How to deal with Carpal Tunnel Syndrome in pregnancy and postpartum

Whether you are pregnant or a new mum, both, the physiological changes of pregnancy and the demands associated with caring for a baby may result in hand or wrist pain. This can often be debilitating and severely compromise your ability to perform the simplest of tasks. As a Women’s Health Physiotherapist, I commonly see women pre and postnatal, suffering from the following:

  1. Pregnancy related Carpal Tunnel Syndrome (CTS)
  2. Postpartum CTS
  3. De Quervain’s Tenosynovitis

Let’s elaborate on these…

WHAT IS CARPAL TUNNEL SYNDROME IN PREGNANCY?

Symptoms of Carpal Tunnel Syndrome commonly occur in the palm, thumb, index and middle fingers. Sometimes this may extend to the ring finger but seldom to the pinky. It can occur in one or both hands.

Whilst Carpal Tunnel Syndrome can commence early in pregnancy, it is most common and usually most severe in the final trimester as your blood volume increases to support the growth of your baby. At the same time, blood vessels become more compliant (softer) and this combination will often lead to fluid retention in the hands (and feet) which can cause compression of the median nerve. This compression is worse at night and will present as either a numbness, tingling and/or pain sensation. Don’t worry, your hand may feel like it will fall off, but it won’t!

This usually resolves itself in the days-week after delivery as the fluid retention subsides.

WHAT IS POSTPARTUM CARPAL TUNNEL SYNDROME?

Unlike pregnancy Carpal Tunnel Syndrome, postpartum Carpal Tunnel Syndrome does not occur due to fluid retention, but rather due to the placing of the wrist/hand in prolonged/sustained positions such as when feeding or carrying your baby. A bent wrist position can aggravate the median nerve giving rise to symptoms similar to those experienced during Carpal Tunnel Syndrome in pregnancy.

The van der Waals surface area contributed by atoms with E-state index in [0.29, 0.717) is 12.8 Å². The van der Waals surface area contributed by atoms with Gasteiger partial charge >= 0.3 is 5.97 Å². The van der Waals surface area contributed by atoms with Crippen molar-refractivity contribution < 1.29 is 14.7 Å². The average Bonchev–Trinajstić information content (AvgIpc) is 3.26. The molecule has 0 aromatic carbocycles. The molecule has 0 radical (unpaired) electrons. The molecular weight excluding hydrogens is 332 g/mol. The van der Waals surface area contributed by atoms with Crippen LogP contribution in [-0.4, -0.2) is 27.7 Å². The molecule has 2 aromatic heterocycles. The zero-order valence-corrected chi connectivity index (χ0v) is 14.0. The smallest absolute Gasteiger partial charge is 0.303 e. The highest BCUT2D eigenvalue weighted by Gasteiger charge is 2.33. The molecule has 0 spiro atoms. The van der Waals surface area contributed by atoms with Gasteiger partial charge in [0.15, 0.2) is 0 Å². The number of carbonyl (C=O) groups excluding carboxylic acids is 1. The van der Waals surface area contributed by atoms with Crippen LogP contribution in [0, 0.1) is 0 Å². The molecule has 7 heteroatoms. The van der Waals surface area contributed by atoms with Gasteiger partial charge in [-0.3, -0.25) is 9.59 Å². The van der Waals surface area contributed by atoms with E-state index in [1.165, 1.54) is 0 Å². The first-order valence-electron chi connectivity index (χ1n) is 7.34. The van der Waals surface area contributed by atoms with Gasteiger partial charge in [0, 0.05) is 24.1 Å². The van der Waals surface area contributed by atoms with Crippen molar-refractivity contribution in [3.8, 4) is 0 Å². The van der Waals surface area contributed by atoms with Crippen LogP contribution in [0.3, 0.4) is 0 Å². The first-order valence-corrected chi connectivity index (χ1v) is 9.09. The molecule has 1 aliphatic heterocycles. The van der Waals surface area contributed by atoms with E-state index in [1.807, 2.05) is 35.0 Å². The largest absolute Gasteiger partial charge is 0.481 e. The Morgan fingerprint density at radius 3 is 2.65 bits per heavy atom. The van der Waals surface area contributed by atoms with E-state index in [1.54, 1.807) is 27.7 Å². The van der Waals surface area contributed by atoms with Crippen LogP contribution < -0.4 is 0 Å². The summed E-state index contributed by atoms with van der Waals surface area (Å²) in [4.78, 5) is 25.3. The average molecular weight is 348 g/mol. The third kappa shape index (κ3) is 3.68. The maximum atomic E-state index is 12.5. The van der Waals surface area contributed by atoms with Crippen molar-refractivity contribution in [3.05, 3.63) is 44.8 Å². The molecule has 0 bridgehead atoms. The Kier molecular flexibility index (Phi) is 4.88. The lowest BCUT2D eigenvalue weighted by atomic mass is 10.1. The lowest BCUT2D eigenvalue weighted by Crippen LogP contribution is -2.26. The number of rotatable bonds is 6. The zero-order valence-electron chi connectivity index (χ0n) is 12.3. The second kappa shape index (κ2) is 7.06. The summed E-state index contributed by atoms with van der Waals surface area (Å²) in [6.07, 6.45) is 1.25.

WHAT IS DE QUERVAIN’S TENOSYNOVITIS?

De Quervain’s is slightly different from Carpal Tunnel Syndrome. It is a painful condition that affects the thumb side of the wrist. It commonly arises in the postnatal period where there is an increase in repetitive activities such as lifting your baby, causing inflammation in the tendons at the side of your wrist. Tasks such as lifting or holding objects are most aggravating and there may be some stiffness and/or swelling to go with.

HOW CAN A WOMEN’S HEALTH PHYSIOTHERAPIST HELP ME WITH MANAGING MY CARPAL TUNNEL OR DE QUERVAIN’S SYMPTOMS?

Depending on the diagnosis, treatment may include some of the following:

  • changing feeding and carrying positions
  • Applying ice
  • Manual therapy
  • Splints to maintain a neutral hand/wrist position and also to give the tendons an opportunity to rest and heal
  • Lymphatic drainage
  • Range of motion and eccentric loading exercises
  • Activity modification

Whatever the diagnosis, if left untreated, you may experience difficulty with fine motor tasks such as typing, pushing the stroller, holding the baby or changing its clothes, turning a key, etc. In severe cases, the numbness associated with CTS can also cause you to have difficulty holding objects, which can increase the risk of dropping your baby.

Note that not all hand/wrist conditions during pregnancy and postpartum are Carpal Tunnel Syndrome or De Quervain’s Tenosynovitis. It is very important to have an accurate assessment by a Women’s Health Physiotherapist to determine what is going on.

If you would like to discuss De Quervain’s Tenosynovitis or Carpal Tunnel Syndrome in pregnancy or postpartum, call/WhatsApp on 9780 7274 or get in touch over email. Make a booking for an accurate diagnosis and individualised treatment.

You can also visit our website to learn about other women’s conditions we treat through physiotherapy and how we can help you.

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